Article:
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Fire from lightning strike displaces group home residents
Lightning Strike
Fire from lightning strike displaces group home residents

A late June fire has displaced several residents of a group home.

The developmentally-disabled residents of the Volunteers of America’s Deer Road group home in Springfield returned from a dinner out to find firefighters trying to quell a blaze.

Springfield Fire Chief Travis Zittrouer said the June 24 fire likely started when the house was hit by lightning. The lightning then traveled down a metal pipe.

“It ran down to the ground floor and smoldered there for a while,” the chief said.

The home’s residents had gone out to eat about 8:30 that night and returned shortly after firefighters began to battle the flames. The three-bedroom home was a total loss, the chief said.

“Ninety percent of their belongings are gone,” Zittrouer said. “We saved a few things. If they had been home, they might have caught it in time.”

Zittrouer said the fire department performs safety walk-throughs every year at the home, giving the residents and home operators safety tips, and there are annual evacuation drills.

“They are very aware of how to be safe,” he said.

Lightning strikes on houses, especially during the summer, are common, Zittrouer said.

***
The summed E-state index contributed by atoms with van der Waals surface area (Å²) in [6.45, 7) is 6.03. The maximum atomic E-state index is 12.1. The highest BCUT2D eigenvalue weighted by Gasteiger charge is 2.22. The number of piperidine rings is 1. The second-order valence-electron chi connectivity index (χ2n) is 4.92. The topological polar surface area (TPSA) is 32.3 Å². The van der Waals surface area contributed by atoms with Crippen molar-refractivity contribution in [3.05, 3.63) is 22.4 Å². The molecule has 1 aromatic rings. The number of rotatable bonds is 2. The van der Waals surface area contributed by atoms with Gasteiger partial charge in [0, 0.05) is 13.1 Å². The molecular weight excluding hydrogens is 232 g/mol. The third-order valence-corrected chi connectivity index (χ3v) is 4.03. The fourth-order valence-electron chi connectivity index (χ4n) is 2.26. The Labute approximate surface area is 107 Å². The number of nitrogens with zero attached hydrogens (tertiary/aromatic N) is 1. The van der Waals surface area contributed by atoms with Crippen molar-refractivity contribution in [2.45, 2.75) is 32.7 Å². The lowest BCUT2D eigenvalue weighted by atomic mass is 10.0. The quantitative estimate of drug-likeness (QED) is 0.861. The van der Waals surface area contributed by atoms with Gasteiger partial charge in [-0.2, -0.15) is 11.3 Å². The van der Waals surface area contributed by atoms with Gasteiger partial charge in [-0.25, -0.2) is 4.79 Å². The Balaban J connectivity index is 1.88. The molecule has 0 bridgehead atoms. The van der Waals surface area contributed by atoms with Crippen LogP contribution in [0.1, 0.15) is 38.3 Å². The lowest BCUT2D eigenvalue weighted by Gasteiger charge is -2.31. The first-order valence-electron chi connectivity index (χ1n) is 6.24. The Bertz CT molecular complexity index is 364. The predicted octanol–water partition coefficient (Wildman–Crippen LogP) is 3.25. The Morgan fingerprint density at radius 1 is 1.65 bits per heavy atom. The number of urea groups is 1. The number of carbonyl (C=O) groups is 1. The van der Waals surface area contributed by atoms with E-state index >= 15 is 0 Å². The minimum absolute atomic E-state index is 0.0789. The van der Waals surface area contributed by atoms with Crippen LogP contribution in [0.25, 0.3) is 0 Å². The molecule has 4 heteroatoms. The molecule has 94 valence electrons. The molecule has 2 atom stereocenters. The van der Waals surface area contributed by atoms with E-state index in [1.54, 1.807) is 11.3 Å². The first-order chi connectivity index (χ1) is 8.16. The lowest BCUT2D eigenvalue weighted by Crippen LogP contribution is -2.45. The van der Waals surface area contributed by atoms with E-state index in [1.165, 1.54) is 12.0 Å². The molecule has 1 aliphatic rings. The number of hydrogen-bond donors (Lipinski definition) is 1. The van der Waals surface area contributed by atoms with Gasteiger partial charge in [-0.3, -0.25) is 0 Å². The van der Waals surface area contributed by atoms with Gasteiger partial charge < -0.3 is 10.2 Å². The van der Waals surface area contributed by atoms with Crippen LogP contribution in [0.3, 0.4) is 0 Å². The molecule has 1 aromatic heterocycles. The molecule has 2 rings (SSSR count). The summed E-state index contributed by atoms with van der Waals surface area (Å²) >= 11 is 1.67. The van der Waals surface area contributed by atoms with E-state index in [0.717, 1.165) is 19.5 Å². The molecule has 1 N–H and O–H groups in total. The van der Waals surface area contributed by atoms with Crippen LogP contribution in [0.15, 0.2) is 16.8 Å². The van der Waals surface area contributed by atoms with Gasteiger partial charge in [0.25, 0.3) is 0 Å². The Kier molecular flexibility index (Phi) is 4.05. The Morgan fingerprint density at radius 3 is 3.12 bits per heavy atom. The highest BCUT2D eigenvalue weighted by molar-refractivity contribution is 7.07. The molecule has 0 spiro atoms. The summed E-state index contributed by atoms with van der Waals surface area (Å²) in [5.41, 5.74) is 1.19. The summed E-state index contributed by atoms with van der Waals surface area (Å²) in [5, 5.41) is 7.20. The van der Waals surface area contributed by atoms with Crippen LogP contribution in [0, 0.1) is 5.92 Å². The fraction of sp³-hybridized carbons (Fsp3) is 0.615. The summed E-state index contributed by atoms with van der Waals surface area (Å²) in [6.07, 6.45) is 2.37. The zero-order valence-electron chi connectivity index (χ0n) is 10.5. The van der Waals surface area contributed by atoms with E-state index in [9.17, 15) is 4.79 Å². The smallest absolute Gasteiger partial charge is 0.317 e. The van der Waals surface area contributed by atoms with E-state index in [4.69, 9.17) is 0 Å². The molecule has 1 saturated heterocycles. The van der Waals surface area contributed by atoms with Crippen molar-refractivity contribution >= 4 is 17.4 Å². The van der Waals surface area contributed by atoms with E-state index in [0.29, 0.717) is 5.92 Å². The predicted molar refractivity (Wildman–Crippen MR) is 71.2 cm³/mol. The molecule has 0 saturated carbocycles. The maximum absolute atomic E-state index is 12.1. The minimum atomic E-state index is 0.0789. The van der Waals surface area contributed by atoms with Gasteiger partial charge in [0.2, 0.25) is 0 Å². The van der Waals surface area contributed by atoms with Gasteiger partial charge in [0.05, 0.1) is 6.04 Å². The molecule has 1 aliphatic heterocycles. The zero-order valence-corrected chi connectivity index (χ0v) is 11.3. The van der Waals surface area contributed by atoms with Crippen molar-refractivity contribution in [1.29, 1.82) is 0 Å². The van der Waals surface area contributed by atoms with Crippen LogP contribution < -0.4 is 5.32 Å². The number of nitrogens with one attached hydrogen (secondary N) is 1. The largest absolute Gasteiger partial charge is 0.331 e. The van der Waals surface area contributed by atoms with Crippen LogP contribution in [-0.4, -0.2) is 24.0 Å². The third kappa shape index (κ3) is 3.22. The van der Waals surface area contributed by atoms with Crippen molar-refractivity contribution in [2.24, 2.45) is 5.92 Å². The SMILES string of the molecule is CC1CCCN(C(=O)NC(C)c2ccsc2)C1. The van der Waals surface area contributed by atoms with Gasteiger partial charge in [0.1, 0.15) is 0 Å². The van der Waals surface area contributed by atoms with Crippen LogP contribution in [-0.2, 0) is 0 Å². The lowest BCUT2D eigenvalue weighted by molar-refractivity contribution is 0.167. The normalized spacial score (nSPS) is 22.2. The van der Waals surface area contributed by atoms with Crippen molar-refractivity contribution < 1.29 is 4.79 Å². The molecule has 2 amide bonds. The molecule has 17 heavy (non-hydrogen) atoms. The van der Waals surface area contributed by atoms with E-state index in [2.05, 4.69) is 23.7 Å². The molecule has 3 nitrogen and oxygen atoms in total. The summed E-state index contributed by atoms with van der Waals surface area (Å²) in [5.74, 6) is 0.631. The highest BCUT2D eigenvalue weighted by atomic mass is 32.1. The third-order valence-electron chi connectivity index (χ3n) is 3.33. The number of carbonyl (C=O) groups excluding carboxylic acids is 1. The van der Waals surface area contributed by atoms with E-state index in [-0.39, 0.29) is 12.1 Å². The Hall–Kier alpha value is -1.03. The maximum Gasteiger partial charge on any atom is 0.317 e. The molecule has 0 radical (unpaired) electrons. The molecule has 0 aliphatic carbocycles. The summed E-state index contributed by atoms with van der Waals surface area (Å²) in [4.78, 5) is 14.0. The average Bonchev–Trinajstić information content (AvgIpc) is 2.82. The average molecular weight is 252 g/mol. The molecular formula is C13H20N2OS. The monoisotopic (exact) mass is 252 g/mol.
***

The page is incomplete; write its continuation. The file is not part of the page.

“Homes today have PVC pipes. They are non-conductive,” Zittrouer said. “But that house had metal piping.”

The residents were housed in a local hotel temporarily, and Zittrouer said the organization has protocols in place for such an event.

Zittrouer said during the summer the department responds to a lightning strike on a home about once a week. They had three such calls in June in Springfield.

“It’s about 50-50 whether the house catches on fire,” he said.

One recent lightning strike didn’t result in a full-fledged fire but it melted the nail heads in studs, Zittrouer said.

Lightning strikes also can set off home alarms, and the city has adopted a false alarm ordinance.

“With the weather, we don’t count that against them,” the chief explained. “It’s better to be safe than sorry.”

Volunteers of America has operated the Deer Road home for 16 years and also acquired a house on Chestnut Street to establish a second location for four people. The group had filed a discrimination suit against the city in July 2012 and wanted to move its Deer Road residents to the Chestnut Street locale while the Deer Road home was repaired. The state approved the Deer Road site as a group home for four people with developmental disabilities in February 2011.